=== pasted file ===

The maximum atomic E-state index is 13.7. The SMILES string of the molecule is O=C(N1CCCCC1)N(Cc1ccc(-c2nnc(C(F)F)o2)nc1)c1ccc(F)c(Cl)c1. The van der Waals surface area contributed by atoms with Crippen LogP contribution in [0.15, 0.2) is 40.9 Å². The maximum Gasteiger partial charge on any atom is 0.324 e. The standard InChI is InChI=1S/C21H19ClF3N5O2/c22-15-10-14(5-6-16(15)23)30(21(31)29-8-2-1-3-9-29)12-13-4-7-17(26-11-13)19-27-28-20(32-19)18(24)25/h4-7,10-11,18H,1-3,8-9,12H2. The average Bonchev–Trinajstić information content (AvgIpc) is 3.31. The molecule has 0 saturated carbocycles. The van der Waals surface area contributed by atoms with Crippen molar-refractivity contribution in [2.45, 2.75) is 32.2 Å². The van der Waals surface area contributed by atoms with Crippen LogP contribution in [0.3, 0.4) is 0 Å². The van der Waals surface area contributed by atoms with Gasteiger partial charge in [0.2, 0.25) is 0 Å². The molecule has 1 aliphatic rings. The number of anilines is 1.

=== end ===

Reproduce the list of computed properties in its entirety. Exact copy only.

The maximum atomic E-state index is 13.7. The SMILES string of the molecule is O=C(N1CCCCC1)N(Cc1ccc(-c2nnc(C(F)F)o2)nc1)c1ccc(F)c(Cl)c1. The van der Waals surface area contributed by atoms with Crippen LogP contribution in [0.15, 0.2) is 40.9 Å². The maximum Gasteiger partial charge on any atom is 0.324 e. The standard InChI is InChI=1S/C21H19ClF3N5O2/c22-15-10-14(5-6-16(15)23)30(21(31)29-8-2-1-3-9-29)12-13-4-7-17(26-11-13)19-27-28-20(32-19)18(24)25/h4-7,10-11,18H,1-3,8-9,12H2. The average Bonchev–Trinajstić information content (AvgIpc) is 3.31. The molecule has 0 saturated carbocycles. The van der Waals surface area contributed by atoms with Crippen molar-refractivity contribution in [2.45, 2.75) is 32.2 Å². The van der Waals surface area contributed by atoms with Crippen LogP contribution in [0.3, 0.4) is 0 Å². The van der Waals surface area contributed by atoms with Gasteiger partial charge in [0.2, 0.25) is 0 Å². The molecule has 1 aliphatic rings. The number of anilines is 1.